Can You Use an HSA to Pay for an Electric Bike?
Love at first ride.
The EVELO blog
Author: Armando Roggio
The short answer is no. In most cases, you cannot use a health savings account (HSA) to purchase an electric bike or really any sports or recreational equipment. But there is a longer answer which could end in “yes.”“Americans can use their health savings account to purchase exercise equipment, like a bicycle, if they have a diagnosed medical condition and receive a Letter of Medical Necessity from their doctor,” said Shobin Uralil, founder and COO of Lively, a customer-centric HSA provider.
Between 70-and-90 percent of electric bike owners and shoppers in the United States are 45-years-old or older. These mature, mostly recreational riders are helping to encourage bicycling, fitness, and growth in the popularity of electric bikes.
There are, of course, many factors contributing to the interest in and excitement for e-bikes in the United States. … Read more
Riding an electric bike helped adults with type-2 diabetes improve aerobic conditioning and lower cardiometabolic risk factors, according to a recent study.
Researchers at the University of Bristol in the United Kingdom monitored the impact riding an electric bike had on participants with type-2 diabetes. The study’s 18 subjects rode their electric bikes an average of 13 miles per week for 20 weeks.
The subjects enjoyed a 10.9 percent increase in predicted maximal aerobic power over the course of the study. And participants reached 74.7 percent of their maximum heart rate while riding an electric bike compared to 64.3 percent when walking.
Riding an electric bike is not as vigorous an exercise as riding a conventional bike or, perhaps, even running long distances, but the activity provides a better workout than simply walking. And, as this study concluded, riding an electric bike may be enough to help reduce the risks associated with type-2 diabetes, perhaps, even playing a role in remission associated with weight loss. … Read more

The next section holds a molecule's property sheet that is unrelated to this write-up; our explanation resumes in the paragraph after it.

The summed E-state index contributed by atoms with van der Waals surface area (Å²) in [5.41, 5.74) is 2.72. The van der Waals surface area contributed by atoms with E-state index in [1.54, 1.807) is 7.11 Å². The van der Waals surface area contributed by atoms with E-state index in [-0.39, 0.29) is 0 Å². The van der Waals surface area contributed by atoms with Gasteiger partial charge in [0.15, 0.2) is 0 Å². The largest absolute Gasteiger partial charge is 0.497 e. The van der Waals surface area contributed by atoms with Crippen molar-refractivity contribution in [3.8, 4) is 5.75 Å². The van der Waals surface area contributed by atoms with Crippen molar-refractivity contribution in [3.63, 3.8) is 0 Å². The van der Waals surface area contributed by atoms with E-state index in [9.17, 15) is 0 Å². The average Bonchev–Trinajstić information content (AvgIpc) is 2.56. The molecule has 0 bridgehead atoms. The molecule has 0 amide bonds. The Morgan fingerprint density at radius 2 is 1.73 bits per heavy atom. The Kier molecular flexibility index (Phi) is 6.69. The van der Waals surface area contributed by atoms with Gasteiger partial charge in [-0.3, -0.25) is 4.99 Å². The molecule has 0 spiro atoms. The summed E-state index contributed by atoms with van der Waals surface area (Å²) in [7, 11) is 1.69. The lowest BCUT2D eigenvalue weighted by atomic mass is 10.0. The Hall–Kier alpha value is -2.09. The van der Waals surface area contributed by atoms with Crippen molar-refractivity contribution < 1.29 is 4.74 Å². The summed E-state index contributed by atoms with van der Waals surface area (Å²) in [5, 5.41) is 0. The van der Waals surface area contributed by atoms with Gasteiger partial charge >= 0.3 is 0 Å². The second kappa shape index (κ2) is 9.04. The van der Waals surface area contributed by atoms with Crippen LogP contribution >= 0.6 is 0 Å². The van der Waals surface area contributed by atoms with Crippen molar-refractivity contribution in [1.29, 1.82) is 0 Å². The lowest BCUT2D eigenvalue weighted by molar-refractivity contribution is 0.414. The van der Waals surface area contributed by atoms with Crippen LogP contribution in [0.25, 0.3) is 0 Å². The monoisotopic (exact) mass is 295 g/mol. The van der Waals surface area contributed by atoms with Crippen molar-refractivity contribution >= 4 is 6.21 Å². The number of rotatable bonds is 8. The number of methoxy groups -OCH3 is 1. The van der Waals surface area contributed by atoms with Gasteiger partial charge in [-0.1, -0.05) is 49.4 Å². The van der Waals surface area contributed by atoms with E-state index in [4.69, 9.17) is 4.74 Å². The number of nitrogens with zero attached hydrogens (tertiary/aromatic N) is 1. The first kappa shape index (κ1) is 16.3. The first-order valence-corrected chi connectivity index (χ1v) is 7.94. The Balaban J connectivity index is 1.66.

In an effort to encourage bicycle and electric bike commuting in the United States, Representatives from Oregon, Florida, and Massachusetts introduced a new, bipartisan bill that would restore and expand tax incentives for some riders, allowing them to receive employer-paid transportation benefits of as much as $53 per month tax-free.
“The bicycle is the most efficient form of urban transportation ever devised. Cycling reduces carbon emissions, provides enormous physical and mental health benefits, and is one of the most cost-effective modes of transportation available,” said Representative Earl Blumenauer, an Oregon Democrat, as he introduced the proposed legislation into Congress on March 4, 2019. … Read more
Cycling on an electric bike just a few times each week can improve an adult’s cardiorespiratory performance and general health in ways similar to riding a conventional bicycle or taking vigorous walks, according to several clinical studies.
One of the most telling studies, released in the May 2018 edition of the Clinical Journal of Sports Medicine, compared the peak oxygen uptake (VO2 max) of 32, overweight adults before and after four weeks of bicycle commuting. … Read more
Riding an electric bike just a few times a week may improve brain function in adults 50-years-old and older, potentially reducing the risk of contracting Alzheimer’s disease, vascular dementia, and other age-associated neurodegenerative disorders, according to a new report from the U.K.-based cycleBOOM project.
Doctors and scientists have long known that there is a connection between outdoor exercise and mental and emotional well being. For example, a German study released in 2007, “High impact running improves learning,” showed that exercising before studying could help a person learn vocabulary about 20 percent faster. The study also reported that “regular physical exercise improves cognitive functions and lowers the risk for age-related cognitive decline.” … Read more
Bicycling with friends and family is one of the real joys of cycling generally and one of the significant benefits of riding an electric bike specifically.
Physical activity is vital for American baby boomers, and electric bikes, which can ease adults into regular exercise, may be one of the best ways for baby boomers to both stay active and have fun.
In 2018, 29.5 percent of American adults aged 65 and older reported doing no physical activity or exercise according to data from the Center for Disease Control published on the America’s Health Rankings website. … Read more
Fitness and speed are among some of the best reasons to commute to work or school on an electric bike.
In 2017, nearly 837,000 Americans rode a bicycle to work, according to U.S. Census Bureau data released in September 2018.
That number was down almost 30,000 from the prior year, perhaps, because of the lack of investment in bike lanes or similar infrastructure. Or perhaps because of how long bicycle commutes can take or the effort needed to make them. … Read more